Downtown Creative District teeming with possibilities

The vision for a Downtown Creative District centers on the idea of a neighborhood where creative professionals thrive in a community of ideas.
The idea of luring young creatives to Downtown Memphis is a real mission for Russ Williams, CEO of Archer Malmo.

But don’t think a neighborhood filled with millennials is the core goal. Yes, Williams does envision an active, vibrant Downtown. And, yes, millennials are a big part of the equation. It’s also Gen-Xers and baby boomers, really anyone with a creative sensibility and desire to work, live and socialize in a community of like-minded individuals.

A Downtown Creative District is more than a dream for a team that consists of Williams, Archer Malmo’s Dan Price and Patrick Woods, Creative Works’ Josh Horton, Downtown Memphis Commission’s Leslie Gower, Henry Turley Co.’s Alex Turley and Start Co.’s Eric Mathews and Andre Fowlkes. It is a vision with a plan to lure what Williams calls creative millennials to a 60-acre area of the Downtown Memphis core, from Riverside Drive to Second Street and Madison Avenue south to Gayoso Avenue.

That neighborhood is no coincidence. Many of the city’s creative companies have offices in that core, including RocketFuel, Red Deluxe Brand Development, Lokion Interactive, Farmhouse, Start Co. and Archer Malmo.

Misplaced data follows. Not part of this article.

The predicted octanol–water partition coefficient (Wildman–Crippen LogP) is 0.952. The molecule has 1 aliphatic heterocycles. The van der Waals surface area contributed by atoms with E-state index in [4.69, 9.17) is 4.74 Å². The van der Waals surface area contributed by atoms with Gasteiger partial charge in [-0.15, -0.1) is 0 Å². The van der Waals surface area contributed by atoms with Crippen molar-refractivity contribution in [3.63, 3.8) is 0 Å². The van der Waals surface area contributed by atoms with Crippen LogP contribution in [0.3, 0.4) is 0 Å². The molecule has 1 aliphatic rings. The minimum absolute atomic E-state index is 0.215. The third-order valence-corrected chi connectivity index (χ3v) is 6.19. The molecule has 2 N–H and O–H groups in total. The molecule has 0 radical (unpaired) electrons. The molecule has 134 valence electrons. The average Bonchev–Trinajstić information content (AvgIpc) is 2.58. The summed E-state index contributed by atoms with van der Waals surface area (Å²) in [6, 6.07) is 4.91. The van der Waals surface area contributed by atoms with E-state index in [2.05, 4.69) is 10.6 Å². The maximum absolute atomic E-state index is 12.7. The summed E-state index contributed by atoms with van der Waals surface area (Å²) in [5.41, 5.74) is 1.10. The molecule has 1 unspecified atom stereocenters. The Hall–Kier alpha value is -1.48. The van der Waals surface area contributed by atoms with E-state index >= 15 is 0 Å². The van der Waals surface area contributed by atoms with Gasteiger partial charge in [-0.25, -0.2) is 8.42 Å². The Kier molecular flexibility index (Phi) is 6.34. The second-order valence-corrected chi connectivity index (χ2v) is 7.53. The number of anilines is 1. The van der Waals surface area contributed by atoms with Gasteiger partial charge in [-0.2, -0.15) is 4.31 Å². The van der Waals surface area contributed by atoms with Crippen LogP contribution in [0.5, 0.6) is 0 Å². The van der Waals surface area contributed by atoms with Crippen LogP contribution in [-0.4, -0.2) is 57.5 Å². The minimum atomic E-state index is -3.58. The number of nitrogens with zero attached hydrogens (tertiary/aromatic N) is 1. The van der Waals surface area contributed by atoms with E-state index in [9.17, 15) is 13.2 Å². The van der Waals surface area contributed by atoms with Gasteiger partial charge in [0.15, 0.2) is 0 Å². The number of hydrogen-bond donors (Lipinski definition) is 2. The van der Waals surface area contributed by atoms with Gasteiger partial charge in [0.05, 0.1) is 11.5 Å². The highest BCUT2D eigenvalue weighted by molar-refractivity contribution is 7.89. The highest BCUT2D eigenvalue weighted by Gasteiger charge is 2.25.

These commercial creatives – whether 22 or 62 – are the target. They have a millennial attitude and spirit, Williams said, but more than that, these Web developers, software engineers, digital entrepreneurs and writers share a similar appreciation of good design, food, music and art.
Russ Williams, CEO and Principal at archer>malmo
“They know the difference between a good and great restaurant,” Williams said. “They know the difference between well-designed anything and a poorly-designed anything. What’s important about it economically, look at Portland, Seattle, Denver, Boston or Austin where the creative people and entrepreneurial people that are driving all the growth and vibrancy in those places, that talent, they have taste regarding all these things. When they come to Memphis they know whether we have it going or not. We need to be intentional about creating the features in this community that those kind of people would appreciate and give thumbs up to.”

The team Williams is part of in this effort in some ways is a coincidence. Williams said he’s been personally focused on the strategy for nearly two months. He made a presentation to the Downtown Memphis Commission board’s planning retreat in late January.

Separately, Horton has been steering in the same direction of an increased focus on creating an environment that is welcoming to the creative class. Horton founded the Creative Works conference in 2014, which has been widely successful with its mix of visiting creatives and Memphians.